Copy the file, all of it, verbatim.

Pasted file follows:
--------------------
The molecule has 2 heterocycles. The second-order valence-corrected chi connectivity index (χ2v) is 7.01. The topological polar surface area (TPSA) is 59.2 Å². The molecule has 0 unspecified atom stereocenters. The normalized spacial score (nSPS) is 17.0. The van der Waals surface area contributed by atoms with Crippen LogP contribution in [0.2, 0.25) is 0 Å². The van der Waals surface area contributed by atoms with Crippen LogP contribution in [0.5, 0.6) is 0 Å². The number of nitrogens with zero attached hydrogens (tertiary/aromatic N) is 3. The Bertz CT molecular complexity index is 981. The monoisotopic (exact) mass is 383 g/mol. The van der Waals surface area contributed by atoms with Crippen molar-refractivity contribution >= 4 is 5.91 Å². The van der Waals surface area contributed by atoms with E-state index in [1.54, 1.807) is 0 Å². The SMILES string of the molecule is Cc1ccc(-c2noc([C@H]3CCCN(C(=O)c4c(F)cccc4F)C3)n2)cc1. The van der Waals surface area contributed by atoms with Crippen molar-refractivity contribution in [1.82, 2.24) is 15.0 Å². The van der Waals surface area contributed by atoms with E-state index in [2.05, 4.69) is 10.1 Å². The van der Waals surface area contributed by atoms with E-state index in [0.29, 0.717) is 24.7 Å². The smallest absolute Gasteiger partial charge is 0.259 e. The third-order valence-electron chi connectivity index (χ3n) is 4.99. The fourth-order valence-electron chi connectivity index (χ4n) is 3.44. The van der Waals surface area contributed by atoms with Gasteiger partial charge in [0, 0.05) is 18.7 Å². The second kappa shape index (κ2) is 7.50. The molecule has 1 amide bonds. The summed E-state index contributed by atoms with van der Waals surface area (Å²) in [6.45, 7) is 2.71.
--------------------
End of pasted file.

The molecule has 2 heterocycles. The second-order valence-corrected chi connectivity index (χ2v) is 7.01. The topological polar surface area (TPSA) is 59.2 Å². The molecule has 0 unspecified atom stereocenters. The normalized spacial score (nSPS) is 17.0. The van der Waals surface area contributed by atoms with Crippen LogP contribution in [0.2, 0.25) is 0 Å². The van der Waals surface area contributed by atoms with Crippen LogP contribution in [0.5, 0.6) is 0 Å². The number of nitrogens with zero attached hydrogens (tertiary/aromatic N) is 3. The Bertz CT molecular complexity index is 981. The monoisotopic (exact) mass is 383 g/mol. The van der Waals surface area contributed by atoms with Crippen molar-refractivity contribution >= 4 is 5.91 Å². The van der Waals surface area contributed by atoms with E-state index in [1.54, 1.807) is 0 Å². The SMILES string of the molecule is Cc1ccc(-c2noc([C@H]3CCCN(C(=O)c4c(F)cccc4F)C3)n2)cc1. The van der Waals surface area contributed by atoms with Crippen molar-refractivity contribution in [1.82, 2.24) is 15.0 Å². The van der Waals surface area contributed by atoms with E-state index in [2.05, 4.69) is 10.1 Å². The van der Waals surface area contributed by atoms with E-state index in [0.29, 0.717) is 24.7 Å². The smallest absolute Gasteiger partial charge is 0.259 e. The third-order valence-electron chi connectivity index (χ3n) is 4.99. The fourth-order valence-electron chi connectivity index (χ4n) is 3.44. The van der Waals surface area contributed by atoms with Gasteiger partial charge in [0, 0.05) is 18.7 Å². The second kappa shape index (κ2) is 7.50. The molecule has 1 amide bonds. The summed E-state index contributed by atoms with van der Waals surface area (Å²) in [6.45, 7) is 2.71.